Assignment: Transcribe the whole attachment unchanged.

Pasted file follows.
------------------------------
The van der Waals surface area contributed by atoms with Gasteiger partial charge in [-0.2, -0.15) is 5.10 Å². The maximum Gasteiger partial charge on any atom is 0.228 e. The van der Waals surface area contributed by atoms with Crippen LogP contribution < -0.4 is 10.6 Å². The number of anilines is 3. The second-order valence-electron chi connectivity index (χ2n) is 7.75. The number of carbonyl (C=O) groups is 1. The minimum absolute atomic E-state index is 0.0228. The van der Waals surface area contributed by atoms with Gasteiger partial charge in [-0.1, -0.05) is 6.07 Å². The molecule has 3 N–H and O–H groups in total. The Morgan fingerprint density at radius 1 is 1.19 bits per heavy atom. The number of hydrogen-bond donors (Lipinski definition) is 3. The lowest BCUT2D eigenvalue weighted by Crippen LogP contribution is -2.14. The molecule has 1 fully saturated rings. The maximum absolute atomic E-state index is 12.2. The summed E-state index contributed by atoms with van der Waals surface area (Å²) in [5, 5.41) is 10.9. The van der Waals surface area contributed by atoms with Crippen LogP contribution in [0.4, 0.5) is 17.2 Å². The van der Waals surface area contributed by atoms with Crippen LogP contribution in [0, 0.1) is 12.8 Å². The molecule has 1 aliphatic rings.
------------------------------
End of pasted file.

The van der Waals surface area contributed by atoms with Gasteiger partial charge in [-0.2, -0.15) is 5.10 Å². The maximum Gasteiger partial charge on any atom is 0.228 e. The van der Waals surface area contributed by atoms with Crippen LogP contribution < -0.4 is 10.6 Å². The number of anilines is 3. The second-order valence-electron chi connectivity index (χ2n) is 7.75. The number of carbonyl (C=O) groups is 1. The minimum absolute atomic E-state index is 0.0228. The van der Waals surface area contributed by atoms with Gasteiger partial charge in [-0.1, -0.05) is 6.07 Å². The molecule has 3 N–H and O–H groups in total. The Morgan fingerprint density at radius 1 is 1.19 bits per heavy atom. The number of hydrogen-bond donors (Lipinski definition) is 3. The lowest BCUT2D eigenvalue weighted by Crippen LogP contribution is -2.14. The molecule has 1 fully saturated rings. The maximum absolute atomic E-state index is 12.2. The summed E-state index contributed by atoms with van der Waals surface area (Å²) in [5, 5.41) is 10.9. The van der Waals surface area contributed by atoms with Crippen LogP contribution in [0.4, 0.5) is 17.2 Å². The van der Waals surface area contributed by atoms with Crippen LogP contribution in [0, 0.1) is 12.8 Å². The molecule has 1 aliphatic rings.